Beirut: A new government, a balcony, and a song

Beirut has been on Bambi’s mind all weekend, especially after reading on Friday evening that Lebanon has finally a government. Yes, all this after over 13 months of wasted time in which the country has been in freefall :(!

This morning, Bambi called her parents. They had no power (the country being bankrupt). They were sitting on their balcony, trying to breathe fresh air, as it remains too hot indoors without air conditioning. What do they and their neighbours do to keep their (expensive) food fresh in their fridge? What do they do with their medication when it needs to remain stored at low temperature? How do they manage to sleep at night?

Although Bambi’s parents did not complain, she kept thinking of them all day long. Why do the people of Lebanon, especially its seniors, have to go through this adversity affecting their daily quality of life, in addition to the devastating hyperinflation?

We can chose to remain positive in life and say that at least they have their beautiful flowers to appreciate while sitting on their balcony:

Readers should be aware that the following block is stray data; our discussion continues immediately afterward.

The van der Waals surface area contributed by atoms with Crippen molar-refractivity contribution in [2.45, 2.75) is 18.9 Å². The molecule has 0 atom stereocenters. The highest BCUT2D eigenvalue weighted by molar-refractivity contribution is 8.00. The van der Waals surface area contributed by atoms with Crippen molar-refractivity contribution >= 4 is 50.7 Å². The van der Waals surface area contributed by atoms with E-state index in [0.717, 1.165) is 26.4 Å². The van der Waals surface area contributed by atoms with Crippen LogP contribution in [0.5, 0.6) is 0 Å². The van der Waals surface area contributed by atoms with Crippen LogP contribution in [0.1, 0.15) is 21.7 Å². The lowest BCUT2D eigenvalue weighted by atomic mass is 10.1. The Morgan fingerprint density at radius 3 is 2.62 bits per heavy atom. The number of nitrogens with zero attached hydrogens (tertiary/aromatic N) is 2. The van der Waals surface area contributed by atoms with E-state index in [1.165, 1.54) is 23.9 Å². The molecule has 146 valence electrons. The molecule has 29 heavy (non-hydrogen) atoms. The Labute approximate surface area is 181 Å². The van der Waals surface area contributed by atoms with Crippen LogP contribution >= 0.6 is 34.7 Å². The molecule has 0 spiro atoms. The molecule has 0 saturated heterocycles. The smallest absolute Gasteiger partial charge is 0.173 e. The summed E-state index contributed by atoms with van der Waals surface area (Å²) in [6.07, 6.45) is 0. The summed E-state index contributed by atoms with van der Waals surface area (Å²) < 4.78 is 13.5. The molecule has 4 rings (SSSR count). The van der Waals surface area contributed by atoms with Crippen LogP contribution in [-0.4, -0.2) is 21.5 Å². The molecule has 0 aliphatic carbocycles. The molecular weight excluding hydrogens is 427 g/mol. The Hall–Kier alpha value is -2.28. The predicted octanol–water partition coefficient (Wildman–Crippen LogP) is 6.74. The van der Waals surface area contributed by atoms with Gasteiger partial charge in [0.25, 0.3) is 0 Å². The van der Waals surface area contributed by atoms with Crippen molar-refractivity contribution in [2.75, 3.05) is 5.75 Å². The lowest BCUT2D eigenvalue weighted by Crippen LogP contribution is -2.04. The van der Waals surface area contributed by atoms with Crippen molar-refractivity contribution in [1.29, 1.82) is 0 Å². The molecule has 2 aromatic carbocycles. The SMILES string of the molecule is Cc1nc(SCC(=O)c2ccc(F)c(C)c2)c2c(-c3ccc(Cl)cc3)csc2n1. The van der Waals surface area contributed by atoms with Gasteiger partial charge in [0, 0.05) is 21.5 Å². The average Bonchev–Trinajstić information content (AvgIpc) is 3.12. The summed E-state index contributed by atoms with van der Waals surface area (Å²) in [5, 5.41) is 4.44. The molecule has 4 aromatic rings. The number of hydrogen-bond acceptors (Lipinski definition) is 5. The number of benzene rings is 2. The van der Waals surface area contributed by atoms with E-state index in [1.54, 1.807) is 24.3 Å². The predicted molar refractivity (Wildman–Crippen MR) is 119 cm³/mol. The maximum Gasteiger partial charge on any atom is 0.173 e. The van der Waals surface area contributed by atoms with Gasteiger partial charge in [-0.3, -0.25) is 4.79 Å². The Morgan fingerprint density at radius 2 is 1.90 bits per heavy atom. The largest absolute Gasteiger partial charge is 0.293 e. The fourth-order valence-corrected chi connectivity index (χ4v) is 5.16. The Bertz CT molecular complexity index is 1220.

A first picture taken by Bambi’s dad from their balcony in Beirut, Lebanon.
Bravo to Bambi’s mom for her green thumb (and her dad for helping :)!
A second picture taken by Bambi’s dad.
Bravo to Bambi’s mom for her green thumb (and her dad for helping :)!
A third picture taken by Bambi’s dad.
Bravo to her mom for her green thumb (and her dad for helping)!

Bambi does not understand the internal politics of Lebanon for having left her birth country for too long (i.e., over 31 years now). Thus, she has no clue about the political calculations that led to nominating the current Ministers of this recent government. Who are they? Will they succeed in doing something useful to lift their country out of the hell of its multiple crises? Will they begin to reform? Or will they just act as a band-aid government?

Talking about Lebanon’s governance, in this country, the power-sharing system divides posts according to religious sects. For Bambi, such political system based on sectarian quotas is both odd and ugly. Indeed, the modern history of this country gives us a clear lesson that sectarianism (versus merit) can destroy countries. Thus, it is Bambi’s hope that we will not fall into a trap similar to the above in Canada.

To conclude this post, Beirutis love their city (which is the capital). They resist leaving it. They sing for it. They dream of “re-building its houses” and are convinced that “it is eternal“, as per this beautiful song that Bambi discovered today on her Internet radio from LA. The singer is called Mr. Rabih Baroud. The song is called: “Beirut does not die“. Bambi would like to offer this song to her parents and to their/her beloved Beirut, with much love!

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